While almost $22 million of the money came from corporations and organizations, the largest number of donors are listed as "alumni and honorary alumni", 11,900 of them with gifts totalling $3.7 million. Other cheques came from "friends"; from faculty, staff and retirees (850 of those, for $1.3 million); from parents of students; and even from patients of the optometry clinic.
With some of the donations going into endowment funds, where they will generate interest year after year, UW increased the principal in those funds by some 10 per cent last year, to $75 million, the donor report says.
Of interest on the web
A number of new graduate programs have contributed to this enrolment increase, the GSO says. These include interdisciplinary research programs in behavioural neuroscience, tourism policy and planning, as well as professional programs in architecture, software engineering, design and manufacturing, taxation, and management of technology (offered by distance education).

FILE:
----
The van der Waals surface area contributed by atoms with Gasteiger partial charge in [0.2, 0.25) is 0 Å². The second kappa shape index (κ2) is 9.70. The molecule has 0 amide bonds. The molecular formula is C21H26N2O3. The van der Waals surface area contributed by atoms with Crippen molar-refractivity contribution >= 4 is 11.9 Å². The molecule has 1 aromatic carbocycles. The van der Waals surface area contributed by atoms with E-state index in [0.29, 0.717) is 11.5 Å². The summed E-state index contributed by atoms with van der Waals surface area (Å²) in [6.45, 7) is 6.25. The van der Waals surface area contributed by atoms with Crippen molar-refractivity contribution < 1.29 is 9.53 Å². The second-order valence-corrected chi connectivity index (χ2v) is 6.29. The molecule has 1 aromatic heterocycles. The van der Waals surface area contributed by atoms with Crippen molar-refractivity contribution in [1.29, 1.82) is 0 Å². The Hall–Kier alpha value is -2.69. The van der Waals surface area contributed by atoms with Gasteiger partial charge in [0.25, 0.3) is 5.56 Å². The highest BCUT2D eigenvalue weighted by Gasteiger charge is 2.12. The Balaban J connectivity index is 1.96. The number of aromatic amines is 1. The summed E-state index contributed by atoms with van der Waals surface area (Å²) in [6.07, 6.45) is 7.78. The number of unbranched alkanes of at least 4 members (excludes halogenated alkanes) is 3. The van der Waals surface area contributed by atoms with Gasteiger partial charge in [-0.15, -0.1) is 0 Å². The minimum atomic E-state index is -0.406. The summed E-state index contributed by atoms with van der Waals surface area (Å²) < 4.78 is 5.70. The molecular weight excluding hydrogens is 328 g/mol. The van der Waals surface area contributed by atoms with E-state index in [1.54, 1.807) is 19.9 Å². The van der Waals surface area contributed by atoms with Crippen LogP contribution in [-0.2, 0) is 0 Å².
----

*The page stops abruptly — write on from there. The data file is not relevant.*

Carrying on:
The memo points out that Waterloo attracts excellent graduate students from universities in Canada and around the world. "Graduate studies recruitment manager Amy Aldous spent much of September and October visiting other universities to promote UW graduate programs, including Queen's, the University of Toronto and McGill. She found that Waterloo's reputation for excellence is well known by students at our competitor universities. She is often approached by undergraduate students who were offered admission at UW but chose another university to be closer to home, and now wish they had come to Waterloo. These students are ideal candidates for our graduate programs, as are Waterloo's own undergraduate students. Over 40% of UW graduate students also chose Waterloo for their first degree."